The surname of BOWLS was derived from the Old French BOULE - one who played bowls. Occupational surnames originally denoted the actual occupation followed by the individual. At what period they became hereditary is a difficult problem. Many of the occupation names were descriptive and could be varied. In the Middle Ages, at least among the Christian population, people did not usually pursue specialized occupations exclusively to the extent that we do today, and they would, in fact, turn their hand to any form of work that needed to be done, particularly in a large house or mansion, or on farms and smallholdings. In early documents, surnames often refer to the actual holder of an office, whether the church or state.The name was brought into England in the wake of the Norman Conquest of 1066, and BOWLE (without surname) appears to be the first of the name on record in 1086.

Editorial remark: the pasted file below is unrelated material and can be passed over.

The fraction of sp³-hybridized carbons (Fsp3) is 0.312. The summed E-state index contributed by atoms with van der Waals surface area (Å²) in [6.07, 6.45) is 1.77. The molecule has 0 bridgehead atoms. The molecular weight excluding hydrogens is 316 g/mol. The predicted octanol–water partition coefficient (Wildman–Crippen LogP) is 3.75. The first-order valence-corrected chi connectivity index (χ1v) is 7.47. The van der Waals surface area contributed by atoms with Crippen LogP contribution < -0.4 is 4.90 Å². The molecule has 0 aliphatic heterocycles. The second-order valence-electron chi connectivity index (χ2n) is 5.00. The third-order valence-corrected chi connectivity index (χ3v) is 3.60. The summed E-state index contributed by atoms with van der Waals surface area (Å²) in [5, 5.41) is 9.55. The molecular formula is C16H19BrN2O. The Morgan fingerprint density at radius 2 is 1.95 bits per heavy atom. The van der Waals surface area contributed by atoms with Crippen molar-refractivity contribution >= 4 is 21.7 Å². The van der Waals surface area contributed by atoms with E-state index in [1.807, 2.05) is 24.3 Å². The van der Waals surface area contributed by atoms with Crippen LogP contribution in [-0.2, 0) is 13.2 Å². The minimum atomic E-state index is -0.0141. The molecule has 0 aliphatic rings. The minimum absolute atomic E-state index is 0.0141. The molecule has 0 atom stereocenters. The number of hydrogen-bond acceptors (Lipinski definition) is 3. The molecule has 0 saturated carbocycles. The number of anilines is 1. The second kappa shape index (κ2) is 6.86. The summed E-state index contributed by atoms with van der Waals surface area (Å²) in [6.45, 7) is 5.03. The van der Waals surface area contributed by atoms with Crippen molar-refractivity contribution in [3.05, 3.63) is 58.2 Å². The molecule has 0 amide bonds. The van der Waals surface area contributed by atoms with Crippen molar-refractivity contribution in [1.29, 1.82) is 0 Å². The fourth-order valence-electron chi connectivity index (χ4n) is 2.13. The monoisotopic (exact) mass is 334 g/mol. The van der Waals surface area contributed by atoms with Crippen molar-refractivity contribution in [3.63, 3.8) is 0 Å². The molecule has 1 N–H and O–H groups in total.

Many of the early names recorded in medieval documents denote noble families but many also indicate migration from the continent during, and in the wake of, the Norman invasion of 1066. There was a constant stream of merchants, workmen and others arriving in England during this time. In 1086 the Record of Great Inquisition of lands of England, their extent, value, ownership and liabilities was made by order of William The Conquerer. It is known as the Domesday Book.
Early records of the name mention John de Boweles of the County of Huntingdonshire in 1292.
James Bowle of the County of Sussex in 1297. Edward Bowles of Yorkshire, was listed in the Yorkshire Poll Tax of 1379, and William Bowles appears in County Lancashire in 1400. Thomas Bowles in 1553, ibid.
The associated arms are recorded in Sir Bernard Burkes General Armory. Ulster King of Arms in 1884.
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